In the path integral formulation, you compute the amplitude by summing (integrating) over paths, with a factor ##e^{i S}## assigned to each path, where ##S## is the classical action. Of course, I'm not saying the particle is following a particular path, it is just a method to compute amplitudes.

Also, by using the word 'particle', I'm not implying a localized state, but I use the word in the same way particle physicists around the world would use the word. If you want me to be technical, I can say that by a (non-relativistic) particle travelling from point ##a## to point ##b##, I mean I am trying to calculate the amplitude ##\langle b | a \rangle##, which is the inner product of position eigenstates. Then any other amplitude can be calculated, since any state can be expressed as a superposition of position eigenstates, whose coefficients are what we call the wavefunction.

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MathematicalPhysicist
Gold Member
This is a number of potential geometries, so the number of categories of different universes, not the number of universes.
So where is it stated the number of universes? Is it mentioned somewhere?

Mind you I don't think LQG necessarily resort to a multiverse solution to their problems.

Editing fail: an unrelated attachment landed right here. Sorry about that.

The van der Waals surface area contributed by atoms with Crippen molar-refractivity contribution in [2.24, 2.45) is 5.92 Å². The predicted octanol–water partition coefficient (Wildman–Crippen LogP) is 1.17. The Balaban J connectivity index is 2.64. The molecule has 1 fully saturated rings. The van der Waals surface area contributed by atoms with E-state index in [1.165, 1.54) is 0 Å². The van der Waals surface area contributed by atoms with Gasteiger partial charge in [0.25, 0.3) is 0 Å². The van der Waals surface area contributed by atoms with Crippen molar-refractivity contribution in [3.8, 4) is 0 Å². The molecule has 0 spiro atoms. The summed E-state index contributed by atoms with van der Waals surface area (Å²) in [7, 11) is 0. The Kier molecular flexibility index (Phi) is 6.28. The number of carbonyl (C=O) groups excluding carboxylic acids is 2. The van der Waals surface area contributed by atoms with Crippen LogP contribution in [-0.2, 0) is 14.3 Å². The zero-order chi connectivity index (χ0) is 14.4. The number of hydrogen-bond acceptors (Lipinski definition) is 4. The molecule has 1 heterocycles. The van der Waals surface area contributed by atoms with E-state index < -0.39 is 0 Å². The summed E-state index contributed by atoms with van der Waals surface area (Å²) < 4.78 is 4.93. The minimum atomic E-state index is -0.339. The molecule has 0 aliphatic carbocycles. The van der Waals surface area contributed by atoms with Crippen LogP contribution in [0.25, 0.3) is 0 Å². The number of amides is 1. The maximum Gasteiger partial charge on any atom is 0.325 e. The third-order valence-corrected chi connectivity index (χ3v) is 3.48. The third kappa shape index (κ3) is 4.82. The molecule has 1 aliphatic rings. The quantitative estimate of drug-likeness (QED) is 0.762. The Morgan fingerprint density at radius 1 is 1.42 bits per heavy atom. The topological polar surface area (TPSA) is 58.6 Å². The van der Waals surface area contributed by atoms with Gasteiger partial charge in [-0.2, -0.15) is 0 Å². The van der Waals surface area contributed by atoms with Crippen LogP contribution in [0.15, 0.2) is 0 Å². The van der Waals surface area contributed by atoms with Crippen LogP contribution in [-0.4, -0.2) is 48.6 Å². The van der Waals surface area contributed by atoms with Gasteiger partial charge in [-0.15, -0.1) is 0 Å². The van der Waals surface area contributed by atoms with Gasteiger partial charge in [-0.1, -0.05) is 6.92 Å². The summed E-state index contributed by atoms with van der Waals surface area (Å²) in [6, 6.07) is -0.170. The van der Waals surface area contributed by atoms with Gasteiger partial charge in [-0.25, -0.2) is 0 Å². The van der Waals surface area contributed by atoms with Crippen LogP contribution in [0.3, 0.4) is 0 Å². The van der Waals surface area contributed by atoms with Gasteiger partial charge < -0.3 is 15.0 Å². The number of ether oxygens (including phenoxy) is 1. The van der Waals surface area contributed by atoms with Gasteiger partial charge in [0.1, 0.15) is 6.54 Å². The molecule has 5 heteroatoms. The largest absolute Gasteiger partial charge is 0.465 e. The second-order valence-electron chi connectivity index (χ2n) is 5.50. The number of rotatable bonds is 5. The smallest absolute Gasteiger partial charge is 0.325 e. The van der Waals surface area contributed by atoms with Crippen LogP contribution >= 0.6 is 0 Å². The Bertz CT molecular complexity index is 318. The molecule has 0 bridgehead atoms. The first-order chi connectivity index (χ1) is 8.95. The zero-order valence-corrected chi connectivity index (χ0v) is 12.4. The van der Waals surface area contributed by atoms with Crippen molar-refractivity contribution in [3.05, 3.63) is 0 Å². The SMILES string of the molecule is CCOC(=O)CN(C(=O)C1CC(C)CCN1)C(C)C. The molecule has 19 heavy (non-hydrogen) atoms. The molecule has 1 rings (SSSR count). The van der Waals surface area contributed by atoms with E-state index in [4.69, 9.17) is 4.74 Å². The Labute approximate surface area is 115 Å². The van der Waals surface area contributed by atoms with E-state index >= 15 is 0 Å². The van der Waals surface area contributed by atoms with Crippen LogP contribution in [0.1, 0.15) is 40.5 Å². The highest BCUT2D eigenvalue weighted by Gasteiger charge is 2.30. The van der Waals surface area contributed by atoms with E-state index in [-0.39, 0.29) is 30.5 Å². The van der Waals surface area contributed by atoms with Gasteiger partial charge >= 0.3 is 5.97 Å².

Last time I read/heard in Superstring theory/M theory there should be in the landscape something like 10^500 different universes at least which is still finite.
https://en.wikipedia.org/wiki/String_theory_landscape

I am not well versed with the technicalities, there's a lot of literature to read, vast.
That's restricted to the case of Type IIB flux vacua though.

RE the cardinality, I'm not too certain, a scan I performed to find de Sitter vacua (in 6D) came up with 24ish geometries upto isomorphisms.
If you include every geometry without "modding out" equivalent geometries the cardinality could be that of ##\mathbb{R}##.
The critical points of the vacuum potential for this construction can be found anywhere in ##\mathbb{R}^n## for ##n## parameters which are somewhat constrained (but not very much). In principle that is, it's likely that if such points exist they are sparse in the total set.

I think the best way forward would be to check some totally explicit constructions. For example Minkowski or AdS solutions.
Then you can try and see for yourself.

• tzimie